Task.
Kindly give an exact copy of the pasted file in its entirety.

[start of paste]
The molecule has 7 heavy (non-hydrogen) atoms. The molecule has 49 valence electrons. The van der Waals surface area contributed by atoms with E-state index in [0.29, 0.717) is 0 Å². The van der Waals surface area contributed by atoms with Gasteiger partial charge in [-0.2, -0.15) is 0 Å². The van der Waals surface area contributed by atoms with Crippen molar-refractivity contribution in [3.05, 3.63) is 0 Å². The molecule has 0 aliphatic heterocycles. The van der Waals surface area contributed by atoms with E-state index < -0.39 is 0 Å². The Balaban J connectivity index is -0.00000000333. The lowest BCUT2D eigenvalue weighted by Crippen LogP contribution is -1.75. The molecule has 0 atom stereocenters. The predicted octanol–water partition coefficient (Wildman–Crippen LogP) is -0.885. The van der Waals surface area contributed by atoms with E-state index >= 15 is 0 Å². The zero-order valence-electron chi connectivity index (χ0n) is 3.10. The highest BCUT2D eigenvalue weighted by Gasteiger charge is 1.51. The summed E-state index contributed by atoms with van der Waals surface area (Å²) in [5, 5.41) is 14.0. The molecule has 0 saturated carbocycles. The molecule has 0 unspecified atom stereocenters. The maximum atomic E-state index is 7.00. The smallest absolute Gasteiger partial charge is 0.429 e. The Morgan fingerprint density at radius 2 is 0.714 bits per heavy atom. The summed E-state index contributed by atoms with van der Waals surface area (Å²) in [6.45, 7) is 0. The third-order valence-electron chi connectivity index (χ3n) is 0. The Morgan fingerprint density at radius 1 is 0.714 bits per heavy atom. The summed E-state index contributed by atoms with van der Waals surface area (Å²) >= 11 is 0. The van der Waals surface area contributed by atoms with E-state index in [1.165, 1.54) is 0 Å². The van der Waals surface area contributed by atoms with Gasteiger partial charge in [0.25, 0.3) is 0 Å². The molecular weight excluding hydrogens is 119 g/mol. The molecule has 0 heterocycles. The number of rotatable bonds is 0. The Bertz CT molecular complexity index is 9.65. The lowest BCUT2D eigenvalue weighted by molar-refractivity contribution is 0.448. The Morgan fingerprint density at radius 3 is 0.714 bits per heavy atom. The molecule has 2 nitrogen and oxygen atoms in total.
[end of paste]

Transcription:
The molecule has 7 heavy (non-hydrogen) atoms. The molecule has 49 valence electrons. The van der Waals surface area contributed by atoms with E-state index in [0.29, 0.717) is 0 Å². The van der Waals surface area contributed by atoms with Gasteiger partial charge in [-0.2, -0.15) is 0 Å². The van der Waals surface area contributed by atoms with Crippen molar-refractivity contribution in [3.05, 3.63) is 0 Å². The molecule has 0 aliphatic heterocycles. The van der Waals surface area contributed by atoms with E-state index < -0.39 is 0 Å². The Balaban J connectivity index is -0.00000000333. The lowest BCUT2D eigenvalue weighted by Crippen LogP contribution is -1.75. The molecule has 0 atom stereocenters. The predicted octanol–water partition coefficient (Wildman–Crippen LogP) is -0.885. The van der Waals surface area contributed by atoms with E-state index >= 15 is 0 Å². The zero-order valence-electron chi connectivity index (χ0n) is 3.10. The highest BCUT2D eigenvalue weighted by Gasteiger charge is 1.51. The summed E-state index contributed by atoms with van der Waals surface area (Å²) in [5, 5.41) is 14.0. The molecule has 0 saturated carbocycles. The molecule has 0 unspecified atom stereocenters. The maximum atomic E-state index is 7.00. The smallest absolute Gasteiger partial charge is 0.429 e. The Morgan fingerprint density at radius 2 is 0.714 bits per heavy atom. The summed E-state index contributed by atoms with van der Waals surface area (Å²) in [6.45, 7) is 0. The third-order valence-electron chi connectivity index (χ3n) is 0. The Morgan fingerprint density at radius 1 is 0.714 bits per heavy atom. The summed E-state index contributed by atoms with van der Waals surface area (Å²) >= 11 is 0. The van der Waals surface area contributed by atoms with E-state index in [1.165, 1.54) is 0 Å². The van der Waals surface area contributed by atoms with Gasteiger partial charge in [0.25, 0.3) is 0 Å². The molecular weight excluding hydrogens is 119 g/mol. The molecule has 0 heterocycles. The number of rotatable bonds is 0. The Bertz CT molecular complexity index is 9.65. The lowest BCUT2D eigenvalue weighted by molar-refractivity contribution is 0.448. The Morgan fingerprint density at radius 3 is 0.714 bits per heavy atom. The molecule has 2 nitrogen and oxygen atoms in total.